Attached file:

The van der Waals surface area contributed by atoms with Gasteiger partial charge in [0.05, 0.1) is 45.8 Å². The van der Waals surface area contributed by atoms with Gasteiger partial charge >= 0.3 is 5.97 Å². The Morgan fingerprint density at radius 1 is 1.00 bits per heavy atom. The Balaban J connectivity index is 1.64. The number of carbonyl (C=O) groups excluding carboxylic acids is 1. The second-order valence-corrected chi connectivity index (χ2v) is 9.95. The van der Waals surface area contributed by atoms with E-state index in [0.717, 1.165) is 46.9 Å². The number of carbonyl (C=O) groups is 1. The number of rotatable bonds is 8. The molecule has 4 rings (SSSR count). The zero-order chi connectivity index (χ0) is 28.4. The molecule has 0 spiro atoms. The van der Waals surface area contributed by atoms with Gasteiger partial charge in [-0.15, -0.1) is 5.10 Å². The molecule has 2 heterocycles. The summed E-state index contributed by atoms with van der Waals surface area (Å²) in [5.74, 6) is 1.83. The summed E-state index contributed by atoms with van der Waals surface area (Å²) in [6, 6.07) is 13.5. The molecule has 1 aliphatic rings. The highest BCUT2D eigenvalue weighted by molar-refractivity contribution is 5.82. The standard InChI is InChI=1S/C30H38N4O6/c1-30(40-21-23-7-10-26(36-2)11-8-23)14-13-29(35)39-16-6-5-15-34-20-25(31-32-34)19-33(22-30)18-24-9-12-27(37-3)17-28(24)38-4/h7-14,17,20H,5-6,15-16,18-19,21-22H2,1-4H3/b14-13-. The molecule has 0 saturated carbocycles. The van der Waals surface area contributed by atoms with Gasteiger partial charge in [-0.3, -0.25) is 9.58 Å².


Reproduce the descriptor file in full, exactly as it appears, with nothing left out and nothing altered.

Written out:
The van der Waals surface area contributed by atoms with Gasteiger partial charge in [0.05, 0.1) is 45.8 Å². The van der Waals surface area contributed by atoms with Gasteiger partial charge >= 0.3 is 5.97 Å². The Morgan fingerprint density at radius 1 is 1.00 bits per heavy atom. The Balaban J connectivity index is 1.64. The number of carbonyl (C=O) groups excluding carboxylic acids is 1. The second-order valence-corrected chi connectivity index (χ2v) is 9.95. The van der Waals surface area contributed by atoms with E-state index in [0.717, 1.165) is 46.9 Å². The number of carbonyl (C=O) groups is 1. The number of rotatable bonds is 8. The molecule has 4 rings (SSSR count). The zero-order chi connectivity index (χ0) is 28.4. The molecule has 0 spiro atoms. The van der Waals surface area contributed by atoms with Gasteiger partial charge in [-0.15, -0.1) is 5.10 Å². The molecule has 2 heterocycles. The summed E-state index contributed by atoms with van der Waals surface area (Å²) in [5.74, 6) is 1.83. The summed E-state index contributed by atoms with van der Waals surface area (Å²) in [6, 6.07) is 13.5. The molecule has 1 aliphatic rings. The highest BCUT2D eigenvalue weighted by molar-refractivity contribution is 5.82. The standard InChI is InChI=1S/C30H38N4O6/c1-30(40-21-23-7-10-26(36-2)11-8-23)14-13-29(35)39-16-6-5-15-34-20-25(31-32-34)19-33(22-30)18-24-9-12-27(37-3)17-28(24)38-4/h7-14,17,20H,5-6,15-16,18-19,21-22H2,1-4H3/b14-13-. The molecule has 0 saturated carbocycles. The van der Waals surface area contributed by atoms with Gasteiger partial charge in [-0.3, -0.25) is 9.58 Å².